Connecting state and local government leaders
Municipalities depend on a growing number of connected devices and data streams. How are you safeguarding the data that traverses those networks?
You might not think of your municipality as a smart city, but every day more urban areas fit the description. Smart cities depend on digitized processes, internet-of-things data streams and a variety of interconnected networks. They count on this data-powered foundation to manage city functions, share information among agencies and with the public and deliver crucial services to citizens.
In particular, today’s cities rely on data generation, capture and transfer to manage critical infrastructure. That includes electricity and natural gas distribution, water distribution and wastewater management, traffic lights and traffic monitoring, law enforcement and public safety, hospital operations and public health management as well as and health and human services delivery. In other words, there’s a lot riding on city networks.
But how safe is the data on those networks? As city IT managers are acutely aware, their digital infrastructures are increasingly under threat of cyberattack. Ransomware has hit cities harder than other government sectors. City governments are increasingly concerned that malicious cyber activity could spill over to them from the Ukraine War.
The good news is that there’s an effective way to protect critical municipal infrastructure, and that’s with small form factor, or lightweight, data encryption. Powered by the Trusted Data Format (TDF) open standard, lightweight encryption can be layered into the systems and applications agencies already use today, enabling a city to safeguard critical-infrastructure data throughout its lifecycle — without disrupting existing workflows.
Encryption doesn’t have to change the way cities work; it simply gives them greater control of the data that’s already moving in and out of their technology ecosystem — enabling the relay of information quickly with greater security and confidence.
Small-scale encryption for far-flung devices
Data encryption applies mathematical algorithms to scramble data so that it can be read only by someone who holds the unique key to decrypt it. It offers a highly effective way of protecting data while it’s at rest on a device or in a database and while it’s in motion, traversing a network.
The only potential downside is that encryption can make file sizes larger. That presents two issues for smart cities. One is that small sensors at the edge of the network have limited compute power. The other is that most remote wireless network technologies employed by municipalities have very limited bandwidth.
The answer to those problems is lightweight encryption, which encrypts data packets without adding significantly to their size. Effective lightweight encryption provides all the data-protecting power of regular encryption, only tailored to the smaller data packets that flow across critical infrastructure networks.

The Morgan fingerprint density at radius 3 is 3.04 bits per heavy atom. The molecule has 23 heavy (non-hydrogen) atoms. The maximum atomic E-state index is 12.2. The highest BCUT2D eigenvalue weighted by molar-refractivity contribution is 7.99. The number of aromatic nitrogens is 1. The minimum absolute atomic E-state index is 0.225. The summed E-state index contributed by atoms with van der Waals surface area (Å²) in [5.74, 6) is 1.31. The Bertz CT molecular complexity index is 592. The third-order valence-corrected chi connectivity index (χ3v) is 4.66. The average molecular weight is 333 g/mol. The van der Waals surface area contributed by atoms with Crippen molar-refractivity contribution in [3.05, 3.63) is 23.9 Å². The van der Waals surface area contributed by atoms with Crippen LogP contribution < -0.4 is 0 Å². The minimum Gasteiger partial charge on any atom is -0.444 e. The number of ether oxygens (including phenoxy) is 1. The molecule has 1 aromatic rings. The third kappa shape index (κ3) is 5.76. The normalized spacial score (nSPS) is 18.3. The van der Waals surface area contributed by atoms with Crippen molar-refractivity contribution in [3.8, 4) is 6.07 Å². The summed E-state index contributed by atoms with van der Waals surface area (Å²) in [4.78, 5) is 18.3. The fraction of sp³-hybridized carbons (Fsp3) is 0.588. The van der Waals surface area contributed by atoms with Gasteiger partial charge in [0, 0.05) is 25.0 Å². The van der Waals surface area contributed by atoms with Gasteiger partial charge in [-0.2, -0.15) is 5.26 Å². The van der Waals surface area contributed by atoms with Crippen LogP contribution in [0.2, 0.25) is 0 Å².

The best way for cities to achieve lightweight encryption is through an open, government-approved standard. Agencies deploying thousands of edge devices to manage critical infrastructure don’t want to be locked into proprietary technology that has to be replaced if a vendor withdraws support.
That’s where TDF comes into play. TDF is an open standard for protecting sensitive data, approved by the Office of the Director of National Intelligence and widely used by the U.S. intelligence community. The technology applies military-grade, 256-bit encryption to wrap data objects in a layer of security and privacy.
Agencies can combine that encryption with attribute-based access control. ABAC authorizes access to data by evaluating the requester’s attributes, or characteristics. It’s a next-generation authorization model because it’s more finely tuned than the traditional role-based access control. ABAC can consider a combination of attributes and can be adjusted dynamically to comply with changing regulations.
Combining encryption with ABAC protects data throughout its lifecycle. Agencies retain control over how the data is accessed no matter where it’s shared, for as long as the data exists.
Micro encryption, macro advantages
Why is TDF especially well suited to smart cities? Because it’s available in a lightweight, binary variant that minimizes the encryption and ABAC to a payload that’s only 42 bytes. That’s well within the typical communications network limit of 250 bytes. Encrypted data packets traverse the network with virtually zero added latency.
Lightweight encryption is appropriate for any smart city use case where data needs protection from the edge to the core. Deploying lightweight encryption means agencies need no longer worry about the security capabilities built into edge devices, even if they were built with legacy libraries that have known vulnerabilities. With encryption and ABAC applied at the data-object level, it doesn’t matter whether hackers break into the device or the network -- because they still can’t read the data.
As more municipalities embrace smart city technologies, securing critical infrastructure data will only grow in importance. Effective lightweight encryption can ensure that the data agencies collect on remote sensors is never tampered with, from the moment it’s generated, until it’s stored on servers or shared with stakeholders – for as long as the data exists.
Shannon Vaughn is general manager with Virtru Federal.